Wednesday, January 6, 2010

A Real Mendini

I got acquainted with Alessandro Mendini years before I actually met him. In the early 1980s, the Italian architect was at the helm of trendy and sophisticated Domus magazine, which in the world of publications stood out much like Apple stands in the computer industry today. Mendini’s perfect Milanese face looked straight on from the front page of every issue, where he interviewed his famous subjects. Those peculiar enigmatic interviews felt even more alluring because of my sketchy understanding of both Italian and English.

Domus Academy, where I came to Milan to study, was not directly linked to the magazine, yet Mendini’s reputation loomed larger than life over the entire school. Soon I met the man himself, who turned out to be only five-foot-four, but had an irresistible charisma. I learned also that many in Milan were unsure about his work: his message was too complex, too personal, and not too optimistic. Who else would dare to title his own monograph The Unhappy Design?

A good example of Mendini’s attitudes was a one-time performance, sometime in 1984, of which I kept an unusual souvenir: a fake Louis Vuitton purse. The counterfeits’ market was flourishing in Milan twenty-five years ago, as it probably continues to this day. The business was conducted on the street, mostly by vendors from Africa, known as “the Senegalese”. For the event, the architect had invited several of the men into an art gallery, along with their illegitimate wares. There was music and vine. Guests could buy a counterfeit bag, quite cheaply, and Mendini would then validate their purchase by attaching a new checkerboard tag and placing his initials over the old label. A fake Vuitton would become an original Mendini.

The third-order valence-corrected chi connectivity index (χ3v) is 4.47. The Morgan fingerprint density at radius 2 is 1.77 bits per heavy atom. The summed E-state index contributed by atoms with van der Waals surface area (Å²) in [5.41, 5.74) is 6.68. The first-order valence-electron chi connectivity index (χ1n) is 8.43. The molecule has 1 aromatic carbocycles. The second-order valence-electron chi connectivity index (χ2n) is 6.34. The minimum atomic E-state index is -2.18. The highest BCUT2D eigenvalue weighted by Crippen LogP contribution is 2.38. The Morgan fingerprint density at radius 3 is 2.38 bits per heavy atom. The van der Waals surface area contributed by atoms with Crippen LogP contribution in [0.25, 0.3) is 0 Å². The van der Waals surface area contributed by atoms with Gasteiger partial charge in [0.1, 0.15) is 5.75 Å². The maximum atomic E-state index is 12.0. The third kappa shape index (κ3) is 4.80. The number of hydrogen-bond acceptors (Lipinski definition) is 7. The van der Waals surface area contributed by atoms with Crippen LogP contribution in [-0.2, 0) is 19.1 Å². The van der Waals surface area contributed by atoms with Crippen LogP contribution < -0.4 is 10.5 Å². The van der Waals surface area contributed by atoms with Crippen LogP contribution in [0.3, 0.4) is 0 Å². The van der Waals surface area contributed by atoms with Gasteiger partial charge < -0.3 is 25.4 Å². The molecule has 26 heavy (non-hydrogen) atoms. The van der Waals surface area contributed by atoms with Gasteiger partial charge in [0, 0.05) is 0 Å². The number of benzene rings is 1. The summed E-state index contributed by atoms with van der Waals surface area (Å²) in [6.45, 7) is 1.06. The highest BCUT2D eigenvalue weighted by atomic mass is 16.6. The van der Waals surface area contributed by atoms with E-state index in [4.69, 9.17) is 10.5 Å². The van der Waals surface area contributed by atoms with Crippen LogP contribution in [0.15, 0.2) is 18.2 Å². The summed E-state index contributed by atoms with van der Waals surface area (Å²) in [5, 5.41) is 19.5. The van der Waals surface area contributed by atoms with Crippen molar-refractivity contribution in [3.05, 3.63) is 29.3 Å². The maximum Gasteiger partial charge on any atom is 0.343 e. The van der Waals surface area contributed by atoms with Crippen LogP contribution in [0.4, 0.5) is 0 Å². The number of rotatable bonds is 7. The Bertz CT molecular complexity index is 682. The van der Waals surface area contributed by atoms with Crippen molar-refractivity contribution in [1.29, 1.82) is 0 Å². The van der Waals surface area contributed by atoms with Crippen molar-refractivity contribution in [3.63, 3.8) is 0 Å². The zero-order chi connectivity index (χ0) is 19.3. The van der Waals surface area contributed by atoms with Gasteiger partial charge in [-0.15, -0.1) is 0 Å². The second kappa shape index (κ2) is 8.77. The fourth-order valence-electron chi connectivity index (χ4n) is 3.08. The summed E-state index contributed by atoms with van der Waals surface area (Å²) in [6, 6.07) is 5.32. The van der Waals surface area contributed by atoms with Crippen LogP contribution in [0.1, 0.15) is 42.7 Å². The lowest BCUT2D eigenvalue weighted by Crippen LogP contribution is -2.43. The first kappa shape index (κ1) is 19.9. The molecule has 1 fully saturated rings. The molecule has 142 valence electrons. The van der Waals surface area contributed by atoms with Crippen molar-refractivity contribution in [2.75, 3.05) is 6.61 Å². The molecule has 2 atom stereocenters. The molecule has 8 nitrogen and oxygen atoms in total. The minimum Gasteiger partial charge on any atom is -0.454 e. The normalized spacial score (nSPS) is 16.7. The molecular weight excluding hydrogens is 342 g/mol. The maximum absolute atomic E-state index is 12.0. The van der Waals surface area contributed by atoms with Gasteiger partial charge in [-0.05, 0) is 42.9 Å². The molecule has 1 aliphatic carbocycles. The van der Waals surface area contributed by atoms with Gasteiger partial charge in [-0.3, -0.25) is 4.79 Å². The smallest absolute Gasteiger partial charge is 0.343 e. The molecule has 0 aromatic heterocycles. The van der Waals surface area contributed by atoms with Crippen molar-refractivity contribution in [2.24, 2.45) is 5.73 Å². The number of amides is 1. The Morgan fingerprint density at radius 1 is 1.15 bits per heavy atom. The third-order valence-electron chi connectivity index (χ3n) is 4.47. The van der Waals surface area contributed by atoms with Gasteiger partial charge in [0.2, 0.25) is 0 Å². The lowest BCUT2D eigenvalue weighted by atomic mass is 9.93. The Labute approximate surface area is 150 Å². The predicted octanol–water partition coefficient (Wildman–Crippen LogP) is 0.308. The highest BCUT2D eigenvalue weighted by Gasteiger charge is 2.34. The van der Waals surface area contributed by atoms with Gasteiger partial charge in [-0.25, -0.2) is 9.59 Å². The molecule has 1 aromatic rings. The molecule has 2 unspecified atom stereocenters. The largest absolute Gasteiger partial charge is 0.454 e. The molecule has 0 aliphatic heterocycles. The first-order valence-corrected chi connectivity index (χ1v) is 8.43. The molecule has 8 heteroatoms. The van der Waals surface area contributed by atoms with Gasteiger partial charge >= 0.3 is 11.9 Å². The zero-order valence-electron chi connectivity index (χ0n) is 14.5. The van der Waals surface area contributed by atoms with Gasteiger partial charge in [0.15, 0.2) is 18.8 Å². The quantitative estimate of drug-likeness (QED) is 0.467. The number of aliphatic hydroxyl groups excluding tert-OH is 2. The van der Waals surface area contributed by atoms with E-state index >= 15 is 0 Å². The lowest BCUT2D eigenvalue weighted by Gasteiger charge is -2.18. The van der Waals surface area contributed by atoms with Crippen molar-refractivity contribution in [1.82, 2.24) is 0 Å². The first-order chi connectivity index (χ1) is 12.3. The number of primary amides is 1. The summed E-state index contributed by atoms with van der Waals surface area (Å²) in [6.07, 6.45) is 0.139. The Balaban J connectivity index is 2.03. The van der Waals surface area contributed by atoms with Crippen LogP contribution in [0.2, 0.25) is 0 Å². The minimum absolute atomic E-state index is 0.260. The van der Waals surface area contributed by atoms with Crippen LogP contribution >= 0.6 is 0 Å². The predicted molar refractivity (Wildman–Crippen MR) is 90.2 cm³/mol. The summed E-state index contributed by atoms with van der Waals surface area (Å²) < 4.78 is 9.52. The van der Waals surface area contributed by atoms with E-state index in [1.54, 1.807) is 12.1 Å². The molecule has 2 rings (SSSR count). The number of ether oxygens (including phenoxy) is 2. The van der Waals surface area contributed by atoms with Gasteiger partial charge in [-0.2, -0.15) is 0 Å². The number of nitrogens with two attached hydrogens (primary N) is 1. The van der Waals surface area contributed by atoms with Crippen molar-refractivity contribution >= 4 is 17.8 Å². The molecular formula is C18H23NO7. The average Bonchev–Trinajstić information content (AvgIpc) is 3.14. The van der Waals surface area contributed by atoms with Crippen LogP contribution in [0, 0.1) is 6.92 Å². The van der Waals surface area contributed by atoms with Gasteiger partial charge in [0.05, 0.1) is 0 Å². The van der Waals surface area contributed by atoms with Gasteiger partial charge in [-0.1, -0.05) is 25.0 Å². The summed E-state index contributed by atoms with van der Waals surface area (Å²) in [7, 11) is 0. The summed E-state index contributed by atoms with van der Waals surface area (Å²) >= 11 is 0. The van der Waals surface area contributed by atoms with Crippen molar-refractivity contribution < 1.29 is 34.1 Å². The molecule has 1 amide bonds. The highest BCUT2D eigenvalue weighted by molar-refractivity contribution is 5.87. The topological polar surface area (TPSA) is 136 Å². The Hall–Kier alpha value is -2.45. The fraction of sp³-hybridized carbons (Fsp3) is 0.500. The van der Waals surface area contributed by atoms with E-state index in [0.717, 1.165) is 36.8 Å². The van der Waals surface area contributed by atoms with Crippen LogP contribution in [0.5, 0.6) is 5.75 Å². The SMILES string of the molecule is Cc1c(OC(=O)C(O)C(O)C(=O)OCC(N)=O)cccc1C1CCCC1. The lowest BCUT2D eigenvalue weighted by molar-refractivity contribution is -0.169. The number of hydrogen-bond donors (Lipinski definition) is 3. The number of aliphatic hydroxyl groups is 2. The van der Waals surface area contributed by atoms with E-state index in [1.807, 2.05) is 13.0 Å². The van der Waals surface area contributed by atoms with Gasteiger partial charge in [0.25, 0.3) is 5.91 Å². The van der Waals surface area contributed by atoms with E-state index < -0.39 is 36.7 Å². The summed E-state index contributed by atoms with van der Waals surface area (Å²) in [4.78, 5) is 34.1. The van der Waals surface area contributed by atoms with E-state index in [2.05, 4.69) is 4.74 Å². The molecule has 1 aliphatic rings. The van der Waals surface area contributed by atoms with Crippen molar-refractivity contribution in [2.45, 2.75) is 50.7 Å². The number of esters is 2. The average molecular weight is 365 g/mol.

Many of design preoccupations of the time had found reflection in this simple gesture of the architect: the theme of banal object and originality, the politics of design, the redeeming quality of decoration. Above all, it had a fleeting lightness of a game. Soon the event was forgotten; I do not know how many redesigned bags, if any, remain today.